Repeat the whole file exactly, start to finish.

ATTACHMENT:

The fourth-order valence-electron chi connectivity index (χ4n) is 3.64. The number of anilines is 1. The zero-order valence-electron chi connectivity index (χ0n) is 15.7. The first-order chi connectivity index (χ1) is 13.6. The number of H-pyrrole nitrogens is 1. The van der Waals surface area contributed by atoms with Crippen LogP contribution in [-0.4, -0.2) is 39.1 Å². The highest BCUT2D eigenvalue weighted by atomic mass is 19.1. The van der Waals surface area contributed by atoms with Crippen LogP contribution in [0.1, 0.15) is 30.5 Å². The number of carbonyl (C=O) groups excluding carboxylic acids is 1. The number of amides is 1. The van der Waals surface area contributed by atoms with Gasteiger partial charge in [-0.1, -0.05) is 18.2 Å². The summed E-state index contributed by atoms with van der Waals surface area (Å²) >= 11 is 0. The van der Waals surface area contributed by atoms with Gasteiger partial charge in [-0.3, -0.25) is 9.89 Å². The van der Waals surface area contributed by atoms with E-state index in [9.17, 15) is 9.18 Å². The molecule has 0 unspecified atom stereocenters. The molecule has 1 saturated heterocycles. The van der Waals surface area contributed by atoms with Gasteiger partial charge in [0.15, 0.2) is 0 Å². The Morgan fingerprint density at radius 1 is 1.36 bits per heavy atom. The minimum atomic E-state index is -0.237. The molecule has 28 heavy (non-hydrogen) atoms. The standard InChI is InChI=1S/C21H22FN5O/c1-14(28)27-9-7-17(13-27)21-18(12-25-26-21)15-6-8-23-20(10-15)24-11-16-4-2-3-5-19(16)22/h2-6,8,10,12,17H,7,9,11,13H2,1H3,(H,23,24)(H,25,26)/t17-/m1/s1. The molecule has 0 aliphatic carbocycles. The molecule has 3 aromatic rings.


The fourth-order valence-electron chi connectivity index (χ4n) is 3.64. The number of anilines is 1. The zero-order valence-electron chi connectivity index (χ0n) is 15.7. The first-order chi connectivity index (χ1) is 13.6. The number of H-pyrrole nitrogens is 1. The van der Waals surface area contributed by atoms with Crippen LogP contribution in [-0.4, -0.2) is 39.1 Å². The highest BCUT2D eigenvalue weighted by atomic mass is 19.1. The van der Waals surface area contributed by atoms with Crippen LogP contribution in [0.1, 0.15) is 30.5 Å². The number of carbonyl (C=O) groups excluding carboxylic acids is 1. The number of amides is 1. The van der Waals surface area contributed by atoms with Gasteiger partial charge in [-0.1, -0.05) is 18.2 Å². The summed E-state index contributed by atoms with van der Waals surface area (Å²) >= 11 is 0. The van der Waals surface area contributed by atoms with Gasteiger partial charge in [-0.3, -0.25) is 9.89 Å². The van der Waals surface area contributed by atoms with E-state index in [9.17, 15) is 9.18 Å². The molecule has 0 unspecified atom stereocenters. The molecule has 1 saturated heterocycles. The van der Waals surface area contributed by atoms with Gasteiger partial charge in [0.15, 0.2) is 0 Å². The Morgan fingerprint density at radius 1 is 1.36 bits per heavy atom. The minimum atomic E-state index is -0.237. The molecule has 28 heavy (non-hydrogen) atoms. The standard InChI is InChI=1S/C21H22FN5O/c1-14(28)27-9-7-17(13-27)21-18(12-25-26-21)15-6-8-23-20(10-15)24-11-16-4-2-3-5-19(16)22/h2-6,8,10,12,17H,7,9,11,13H2,1H3,(H,23,24)(H,25,26)/t17-/m1/s1. The molecule has 0 aliphatic carbocycles. The molecule has 3 aromatic rings.